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|Title:||Factors influencing the aroma composition of Chardonnay wines|
|Citation:||Journal of Agricultural and Food Chemistry, 2014; 62(28):6512-6534|
|Publisher:||American Chemical Society|
|Joanna M. Gambetta, Susan E. P. Bastian, Daniel Cozzolino, and David W. Jeffery|
|Abstract:||Chardonnay is one of the oldest and most widely distributed wine grape cultivars and is of commercial importance for the world's wine-producing nations. It is an extremely flexible variety that has adapted to different regions with varied weather and soil characteristics. Somewhat uniquely among white wines, Chardonnay lends itself to a wide variety of production styles, which can be tailored to the target market. Techniques such as skin maceration, barrel and stainless steel fermentation, use of selected or indigenous yeasts, malolactic fermentation, and aging in barrels with or without lees are all applicable and lead to different compositional outcomes. A number of research papers have been published with a view to understanding Chardonnay composition and quality as well as the impact of different enological techniques on the final product. This review summarizes current knowledge, explaining the influence of viticultural and production techniques on aroma composition, and poses directions for further research into Chardonnay wines.|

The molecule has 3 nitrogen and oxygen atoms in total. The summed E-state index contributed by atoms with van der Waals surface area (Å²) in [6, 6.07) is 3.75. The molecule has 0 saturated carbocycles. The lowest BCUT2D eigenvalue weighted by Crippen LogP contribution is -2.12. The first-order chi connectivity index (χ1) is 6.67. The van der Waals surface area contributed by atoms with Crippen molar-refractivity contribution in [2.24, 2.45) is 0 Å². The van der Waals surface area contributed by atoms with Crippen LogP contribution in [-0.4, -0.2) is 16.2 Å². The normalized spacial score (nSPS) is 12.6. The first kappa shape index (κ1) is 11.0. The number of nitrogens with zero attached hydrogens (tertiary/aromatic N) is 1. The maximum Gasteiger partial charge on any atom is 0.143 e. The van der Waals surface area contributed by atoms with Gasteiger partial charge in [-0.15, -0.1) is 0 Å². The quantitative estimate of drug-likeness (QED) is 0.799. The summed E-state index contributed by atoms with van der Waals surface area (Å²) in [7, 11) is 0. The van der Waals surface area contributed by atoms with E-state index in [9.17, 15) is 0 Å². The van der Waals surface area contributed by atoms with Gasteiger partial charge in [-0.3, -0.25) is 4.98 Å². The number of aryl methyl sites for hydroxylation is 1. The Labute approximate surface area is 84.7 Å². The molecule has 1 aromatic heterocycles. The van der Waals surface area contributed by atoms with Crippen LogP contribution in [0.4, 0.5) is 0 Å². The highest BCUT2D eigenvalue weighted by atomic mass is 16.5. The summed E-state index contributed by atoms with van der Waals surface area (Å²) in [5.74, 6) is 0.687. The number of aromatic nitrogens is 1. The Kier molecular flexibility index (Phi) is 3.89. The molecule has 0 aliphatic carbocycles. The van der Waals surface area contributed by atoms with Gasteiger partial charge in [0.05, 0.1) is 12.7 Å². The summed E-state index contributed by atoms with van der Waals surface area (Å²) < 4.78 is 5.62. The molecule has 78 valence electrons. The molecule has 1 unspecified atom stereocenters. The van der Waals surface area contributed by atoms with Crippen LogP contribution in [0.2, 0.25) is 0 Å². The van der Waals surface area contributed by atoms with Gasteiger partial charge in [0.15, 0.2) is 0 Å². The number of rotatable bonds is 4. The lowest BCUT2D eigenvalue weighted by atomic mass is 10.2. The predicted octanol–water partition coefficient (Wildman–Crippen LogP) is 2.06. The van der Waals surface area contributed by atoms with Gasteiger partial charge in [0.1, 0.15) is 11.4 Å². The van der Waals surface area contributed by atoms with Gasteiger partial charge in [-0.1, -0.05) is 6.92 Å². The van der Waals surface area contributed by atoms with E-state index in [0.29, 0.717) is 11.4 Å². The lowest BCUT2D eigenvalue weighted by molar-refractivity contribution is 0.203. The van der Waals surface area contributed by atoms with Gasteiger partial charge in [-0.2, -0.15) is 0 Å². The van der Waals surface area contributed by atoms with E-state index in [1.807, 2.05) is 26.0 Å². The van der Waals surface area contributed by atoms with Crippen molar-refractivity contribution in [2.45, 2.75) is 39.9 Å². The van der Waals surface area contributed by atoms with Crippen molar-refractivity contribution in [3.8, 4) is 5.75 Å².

|Keywords:||Chardonnay; grape; wine aroma; volatile compounds; winemaking; aging; viticulture|
|Description:||Publication Date (Web): June 21, 2014|
|Rights:||© 2014 American Chemical Society|
|Appears in Collections:||Agriculture, Food and Wine publications|
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